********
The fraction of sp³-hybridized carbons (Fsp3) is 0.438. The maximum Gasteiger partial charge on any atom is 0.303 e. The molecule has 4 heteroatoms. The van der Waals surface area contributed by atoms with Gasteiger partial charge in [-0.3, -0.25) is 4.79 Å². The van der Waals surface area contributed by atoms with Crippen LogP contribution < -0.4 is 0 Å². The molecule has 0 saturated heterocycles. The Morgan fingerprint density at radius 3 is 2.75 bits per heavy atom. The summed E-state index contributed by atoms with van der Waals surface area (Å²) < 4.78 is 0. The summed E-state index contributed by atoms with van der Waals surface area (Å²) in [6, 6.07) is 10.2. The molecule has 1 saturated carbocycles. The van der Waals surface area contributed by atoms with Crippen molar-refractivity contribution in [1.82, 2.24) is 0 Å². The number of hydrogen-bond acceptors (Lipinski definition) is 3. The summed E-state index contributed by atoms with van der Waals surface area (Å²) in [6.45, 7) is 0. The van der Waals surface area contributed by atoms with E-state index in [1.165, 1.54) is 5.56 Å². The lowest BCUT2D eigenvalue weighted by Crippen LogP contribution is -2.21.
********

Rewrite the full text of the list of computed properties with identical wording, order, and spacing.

The fraction of sp³-hybridized carbons (Fsp3) is 0.438. The maximum Gasteiger partial charge on any atom is 0.303 e. The molecule has 4 heteroatoms. The van der Waals surface area contributed by atoms with Gasteiger partial charge in [-0.3, -0.25) is 4.79 Å². The van der Waals surface area contributed by atoms with Crippen LogP contribution < -0.4 is 0 Å². The molecule has 0 saturated heterocycles. The Morgan fingerprint density at radius 3 is 2.75 bits per heavy atom. The summed E-state index contributed by atoms with van der Waals surface area (Å²) < 4.78 is 0. The summed E-state index contributed by atoms with van der Waals surface area (Å²) in [6, 6.07) is 10.2. The molecule has 1 saturated carbocycles. The van der Waals surface area contributed by atoms with Crippen molar-refractivity contribution in [1.82, 2.24) is 0 Å². The number of hydrogen-bond acceptors (Lipinski definition) is 3. The summed E-state index contributed by atoms with van der Waals surface area (Å²) in [6.45, 7) is 0. The van der Waals surface area contributed by atoms with E-state index in [1.165, 1.54) is 5.56 Å². The lowest BCUT2D eigenvalue weighted by Crippen LogP contribution is -2.21.